In a recent decision, however, the Second District Court of Appeal distinguished Trope and reversed a denial of attorneys’ fees to an attorney who was represented in the lawsuit by other members of his law firm. In Gilbert v. Master Washer & Stamping Co., Inc., ___ Cal.App.4th ___, 2001 Daily Journal D.A.R. 1947 (February 22, 2001), the court found that the attorney represented by his own firm had "incurred" attorneys’ fees under Section 1717: "Either the represented attorney will experience a reduced draw from the partnership (or a reduced salary from the professional corporation) to account for the amount of time his or her partners or colleagues have specifically devoted to his or her representation, or absorb a share of the reduction in other income the firm experiences because of the time spent on the case." Id. at 1951. Moreover, unlike the in pro per lawyer in Trope, Gilbert was a party to an attorney-client relationship. Noting the familiar adage, the court concluded: "An attorney who asks his partners or associates to represent him...is no fool." Id. at 1952.
Third, if a law firm decides to represent itself, the existence of the attorney-client privilege for its internal communications may be jeopardized. In U.S. v. Rowe, 96 F.3d 1294 (9th Cir. 1996), a law firm launched an investigation after learning that one of its lawyers may have mishandled client funds by assigning two associates to investigate his conduct and report back their findings. Subsequently, a grand jury subpoenaed the associates, and the firm asserted the attorney-client privilege. Even though the associates were never told they were acting as the firm’s attorneys, did not keep time records or bill the firm for their time, and were taking direction from a senior partner, Judge Kozinski found that they were, in effect, in-house counsel and that the privilege would attach to their confidential communications with the members of the firm. Id. at 1296-97. The Court of Appeals relied exclusively on federal law for this result.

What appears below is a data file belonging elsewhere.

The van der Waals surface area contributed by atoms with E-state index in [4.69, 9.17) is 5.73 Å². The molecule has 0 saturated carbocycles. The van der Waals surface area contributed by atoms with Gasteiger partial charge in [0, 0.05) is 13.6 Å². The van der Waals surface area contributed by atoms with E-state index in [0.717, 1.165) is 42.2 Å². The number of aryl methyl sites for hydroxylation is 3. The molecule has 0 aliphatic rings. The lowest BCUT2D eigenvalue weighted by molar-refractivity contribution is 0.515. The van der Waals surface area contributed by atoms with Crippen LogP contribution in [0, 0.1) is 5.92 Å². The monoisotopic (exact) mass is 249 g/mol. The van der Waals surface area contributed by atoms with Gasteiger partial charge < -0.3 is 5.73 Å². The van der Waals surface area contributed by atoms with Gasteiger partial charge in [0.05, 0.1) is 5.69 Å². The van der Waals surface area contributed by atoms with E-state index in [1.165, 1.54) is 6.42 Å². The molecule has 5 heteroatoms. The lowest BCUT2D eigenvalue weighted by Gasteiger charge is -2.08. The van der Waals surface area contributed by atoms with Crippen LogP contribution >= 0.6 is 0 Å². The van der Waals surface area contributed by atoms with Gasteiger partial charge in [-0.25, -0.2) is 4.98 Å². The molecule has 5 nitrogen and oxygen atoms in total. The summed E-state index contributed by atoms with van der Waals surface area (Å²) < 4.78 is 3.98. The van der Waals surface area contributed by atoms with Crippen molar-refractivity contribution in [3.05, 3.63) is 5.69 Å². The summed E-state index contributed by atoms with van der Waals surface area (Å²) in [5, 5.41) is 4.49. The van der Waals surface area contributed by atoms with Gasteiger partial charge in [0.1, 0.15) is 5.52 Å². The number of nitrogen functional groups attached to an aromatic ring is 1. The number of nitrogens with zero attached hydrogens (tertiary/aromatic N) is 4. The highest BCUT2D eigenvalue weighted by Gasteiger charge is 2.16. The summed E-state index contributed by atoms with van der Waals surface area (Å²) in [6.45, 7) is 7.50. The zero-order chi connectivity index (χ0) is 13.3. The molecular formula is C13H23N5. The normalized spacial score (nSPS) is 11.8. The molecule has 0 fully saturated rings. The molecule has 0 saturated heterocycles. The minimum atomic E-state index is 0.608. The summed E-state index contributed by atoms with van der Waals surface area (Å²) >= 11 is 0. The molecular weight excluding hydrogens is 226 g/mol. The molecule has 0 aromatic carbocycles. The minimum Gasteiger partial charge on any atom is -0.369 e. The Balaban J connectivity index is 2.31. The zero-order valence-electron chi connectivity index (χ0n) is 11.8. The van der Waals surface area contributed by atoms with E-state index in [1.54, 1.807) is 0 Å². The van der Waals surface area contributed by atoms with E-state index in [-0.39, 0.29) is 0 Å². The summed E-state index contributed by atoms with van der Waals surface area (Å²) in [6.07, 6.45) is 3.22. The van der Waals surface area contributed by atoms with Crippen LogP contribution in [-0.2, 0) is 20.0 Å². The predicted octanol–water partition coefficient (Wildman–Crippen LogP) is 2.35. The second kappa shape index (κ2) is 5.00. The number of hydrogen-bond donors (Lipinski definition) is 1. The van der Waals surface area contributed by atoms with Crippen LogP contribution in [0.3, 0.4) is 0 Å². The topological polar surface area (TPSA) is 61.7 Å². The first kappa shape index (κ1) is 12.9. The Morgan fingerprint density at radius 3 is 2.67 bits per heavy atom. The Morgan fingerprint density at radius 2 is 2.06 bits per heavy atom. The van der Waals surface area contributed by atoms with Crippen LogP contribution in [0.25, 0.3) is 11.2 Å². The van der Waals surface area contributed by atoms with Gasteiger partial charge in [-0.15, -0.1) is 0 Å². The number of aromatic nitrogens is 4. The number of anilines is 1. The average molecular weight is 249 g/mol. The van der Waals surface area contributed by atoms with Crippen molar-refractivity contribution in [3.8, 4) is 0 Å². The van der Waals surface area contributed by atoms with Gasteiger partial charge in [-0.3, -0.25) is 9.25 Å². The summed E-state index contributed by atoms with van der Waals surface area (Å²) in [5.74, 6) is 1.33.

In a later unpublished decision based on California law, the Fifth District Court of Appeal came to an opposite result. In McCormick, Barstow, Shepherd, Wayte & Carruth v. Superior Court (1998) ___ Cal.App.4th ___, 81 Cal.Rptr.2d 30, 1998 Cal. App. LEXIS 1102, a law firm chose to defend itself from a malpractice claim. When the former client sought all internal communications from the law firm concerning his claim, the firm asserted the attorney-client privilege. The court of appeal rejected the firm’s argument and surprisingly held that no attorney-client relationship existed between the firm and its lawyers who were defending it. The court asked: "If the McCormick firm was the client, who was its lawyer? And who was the client communicating with?" Although unpublished and widely disparaged, the McCormick decision reflects the dangers that can befall a lawyer (or a law firm) who chooses to go it alone.